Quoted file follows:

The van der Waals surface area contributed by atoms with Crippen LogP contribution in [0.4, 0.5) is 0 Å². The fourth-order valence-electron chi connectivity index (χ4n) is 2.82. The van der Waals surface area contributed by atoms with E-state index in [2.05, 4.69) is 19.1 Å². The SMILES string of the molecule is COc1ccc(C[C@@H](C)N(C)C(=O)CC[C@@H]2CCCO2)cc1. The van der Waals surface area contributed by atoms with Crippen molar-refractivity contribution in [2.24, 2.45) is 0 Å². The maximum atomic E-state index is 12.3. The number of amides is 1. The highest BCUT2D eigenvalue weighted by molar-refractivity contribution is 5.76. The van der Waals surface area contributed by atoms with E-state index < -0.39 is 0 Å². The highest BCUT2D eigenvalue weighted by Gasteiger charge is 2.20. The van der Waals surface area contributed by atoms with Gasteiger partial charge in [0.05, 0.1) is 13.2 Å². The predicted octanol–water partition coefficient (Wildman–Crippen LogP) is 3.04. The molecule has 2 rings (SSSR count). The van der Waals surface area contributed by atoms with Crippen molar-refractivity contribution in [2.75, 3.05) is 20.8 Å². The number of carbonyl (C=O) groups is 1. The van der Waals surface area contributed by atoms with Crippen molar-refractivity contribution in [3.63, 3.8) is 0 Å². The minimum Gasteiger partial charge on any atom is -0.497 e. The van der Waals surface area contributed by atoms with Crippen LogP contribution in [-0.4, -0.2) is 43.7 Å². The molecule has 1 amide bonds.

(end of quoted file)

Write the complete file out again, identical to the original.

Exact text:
The van der Waals surface area contributed by atoms with Crippen LogP contribution in [0.4, 0.5) is 0 Å². The fourth-order valence-electron chi connectivity index (χ4n) is 2.82. The van der Waals surface area contributed by atoms with E-state index in [2.05, 4.69) is 19.1 Å². The SMILES string of the molecule is COc1ccc(C[C@@H](C)N(C)C(=O)CC[C@@H]2CCCO2)cc1. The van der Waals surface area contributed by atoms with Crippen molar-refractivity contribution in [2.24, 2.45) is 0 Å². The maximum atomic E-state index is 12.3. The number of amides is 1. The highest BCUT2D eigenvalue weighted by molar-refractivity contribution is 5.76. The van der Waals surface area contributed by atoms with E-state index < -0.39 is 0 Å². The highest BCUT2D eigenvalue weighted by Gasteiger charge is 2.20. The van der Waals surface area contributed by atoms with Gasteiger partial charge in [0.05, 0.1) is 13.2 Å². The predicted octanol–water partition coefficient (Wildman–Crippen LogP) is 3.04. The molecule has 2 rings (SSSR count). The van der Waals surface area contributed by atoms with Crippen molar-refractivity contribution in [2.75, 3.05) is 20.8 Å². The number of carbonyl (C=O) groups is 1. The van der Waals surface area contributed by atoms with Crippen molar-refractivity contribution in [3.63, 3.8) is 0 Å². The minimum Gasteiger partial charge on any atom is -0.497 e. The van der Waals surface area contributed by atoms with Crippen LogP contribution in [-0.4, -0.2) is 43.7 Å². The molecule has 1 amide bonds.